The Man Must Marry

By: Janet Chapman


“She says it’s been comforting for him.”

“Then she’s as sick as he is!”

“No. She’s softhearted. And the bravest woman I’ve ever met,” Sam countered.

“Brave?” Ben repeated.

“It was obvious that Tidewater’s boardroom was the last place Ms.Kent wanted to be today. And I assure you, she is not looking forward to this evening. It takes a hell of a lot of courage to messenger the imminent death of a man to his family. I honestly can’t say that I could do what she’s doing.”

The car fell silent after that, until they stopped to pick up Jesse’s date for the evening. With legendary Sinclair willpower, the three men forced themselves to throw off their gloom and smile at Darcy as she sat next to Jesse.

Darcy was the epitome ofManhattan womanhood. Tonight she was dressed in elegant black and cultured coolness. She wore three-inch heels, which were necessary if she didn’t want to be dwarfed by her escort. Jesse and Darcy had been seeing each other for three months, which was about the limit of Jesse’s female attention span.

Sam guessed his brother would soon be moving on, which was probably just as well. For all of Darcy’s beauty, she didn’t have much depth of character. Traveling, shopping, and spending her trust fund were the extent of her interests.

They picked up Ben’s date next. Paula wasn’t a steady; Ben enjoyed the company of several different women. He’d been burned badly a couple of times already; first when he was nineteen and then again four years ago.

The last time had been close. Bram had thought he was finally going to get a granddaughter-in-law, and Jesse and Sam had thought they were going to get the pressure lifted from finding their own wives. But just when it had looked as if Ben might propose, he’d broken off the relationship, not telling anyone why. It would take a stalwart woman to marry a Sinclair. She would have to be intelligent, strong, and forgiving. She’d also have to be brave. The Sinclair men were not known for their patience. People generally treaded carefully around them, especially Bram. And he’d brought up his grandsons to be just as ruthless, just as relentless, just as driven.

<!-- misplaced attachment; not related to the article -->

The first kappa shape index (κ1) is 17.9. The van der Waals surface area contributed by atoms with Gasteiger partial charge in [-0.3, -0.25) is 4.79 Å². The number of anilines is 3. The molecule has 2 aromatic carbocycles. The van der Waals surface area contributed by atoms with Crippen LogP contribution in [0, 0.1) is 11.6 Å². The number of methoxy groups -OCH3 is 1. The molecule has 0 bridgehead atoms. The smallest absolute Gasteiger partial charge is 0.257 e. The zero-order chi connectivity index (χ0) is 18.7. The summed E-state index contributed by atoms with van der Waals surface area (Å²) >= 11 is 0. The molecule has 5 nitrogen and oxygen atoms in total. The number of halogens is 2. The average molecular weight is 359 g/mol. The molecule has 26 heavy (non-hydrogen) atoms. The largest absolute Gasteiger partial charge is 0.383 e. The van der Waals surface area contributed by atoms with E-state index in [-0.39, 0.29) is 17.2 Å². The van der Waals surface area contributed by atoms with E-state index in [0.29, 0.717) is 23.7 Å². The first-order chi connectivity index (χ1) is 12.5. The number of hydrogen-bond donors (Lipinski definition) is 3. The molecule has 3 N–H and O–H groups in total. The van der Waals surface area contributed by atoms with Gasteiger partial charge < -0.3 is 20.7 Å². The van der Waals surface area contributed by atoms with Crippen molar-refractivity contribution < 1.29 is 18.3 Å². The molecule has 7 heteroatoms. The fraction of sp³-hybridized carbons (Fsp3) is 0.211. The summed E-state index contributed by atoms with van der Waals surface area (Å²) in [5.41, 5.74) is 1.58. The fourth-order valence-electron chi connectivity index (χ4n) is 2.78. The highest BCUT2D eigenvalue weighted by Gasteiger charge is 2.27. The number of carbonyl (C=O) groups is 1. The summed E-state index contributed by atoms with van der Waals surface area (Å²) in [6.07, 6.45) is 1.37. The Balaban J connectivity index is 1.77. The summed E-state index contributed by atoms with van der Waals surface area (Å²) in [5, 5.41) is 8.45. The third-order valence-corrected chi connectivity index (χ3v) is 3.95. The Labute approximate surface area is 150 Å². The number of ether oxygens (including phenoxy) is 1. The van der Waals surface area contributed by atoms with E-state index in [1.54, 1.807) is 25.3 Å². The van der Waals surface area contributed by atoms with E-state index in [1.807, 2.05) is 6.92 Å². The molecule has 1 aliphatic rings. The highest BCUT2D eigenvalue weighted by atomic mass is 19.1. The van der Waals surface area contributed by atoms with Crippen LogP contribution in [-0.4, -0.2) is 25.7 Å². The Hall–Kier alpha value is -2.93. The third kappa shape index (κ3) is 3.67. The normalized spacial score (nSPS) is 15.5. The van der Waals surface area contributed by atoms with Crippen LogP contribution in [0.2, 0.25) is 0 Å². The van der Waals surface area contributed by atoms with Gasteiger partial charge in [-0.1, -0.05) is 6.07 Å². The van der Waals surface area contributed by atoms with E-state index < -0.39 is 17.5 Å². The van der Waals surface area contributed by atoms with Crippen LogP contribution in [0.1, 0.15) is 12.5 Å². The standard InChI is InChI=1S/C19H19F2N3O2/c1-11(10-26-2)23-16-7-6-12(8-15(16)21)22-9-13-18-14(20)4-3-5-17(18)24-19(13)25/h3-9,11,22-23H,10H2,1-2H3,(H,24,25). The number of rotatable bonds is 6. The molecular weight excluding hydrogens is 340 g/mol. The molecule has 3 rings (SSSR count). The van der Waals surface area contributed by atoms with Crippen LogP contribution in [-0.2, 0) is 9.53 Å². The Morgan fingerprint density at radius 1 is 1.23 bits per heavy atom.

Sam, Ben, and Jesse had been orphaned when Sam was twelve. Their parents had died in a plane crash returning from an overseas meeting that had doubled as a romantic vacation. His shoulders slumped in

defeat with the news that his third and last surviving son was dead, Bram had arrived with Grammy Rose at the boys’ home and collected them. A powerful bond had been formed that day between the three lost, confused children and their grieving grandparents. Deep, desperate love had blossomed, along with friendship and respect.

That was why Bram hadn’t been able to choose among them. He didn’t want to turn his business over to just one of his boys; they all owned shares in Tidewater, and they all were wealthy men in their own rights, thanks to the Sinclair drive. To pick one to head his company was clearly too hard for the old man.

The limo pulled up to the Marriott, where Willa was waiting in the lobby. She reminded Sam of an absentminded professor, whose body was having trouble keeping up with her brain. Willamina Kent ’s head was too far into the clouds to see the everyday details of life. And her heart, apparently, was her own worst enemy. Why else would she have come on this mission for a man she’d only known for six weeks?

As soon as she saw him get out of the car, she headed for the revolving door. She’d traded her saddlebag of a purse for a clutch with a long strap that dangled from her fist. Sam watched in stoic resignation as she pushed through the door, snagging her purse in the sweep of the door behind her. The strap snapped, and the purse landed on the ground, unceremoniously pushed along by the door behind her.

Her ankles wobbled as she reached down to get it. Sam grabbed her elbow to steady her, then retrieved the purse himself.

“Thank you,” she murmured, clutching the mangled purse, the long strap dangling like a tail as she headed for the car.

Sam settled her into the silent limo. Getting in beside her, he saw her cheeks were flaming red. They matched her dress.

The dress looked as if it had come from a thrift shop, the style even older than the suit she’d worn earlier, with a high collar in danger of choking her. Ruffles grazed her chin, and the hem was nearly at her ankles.

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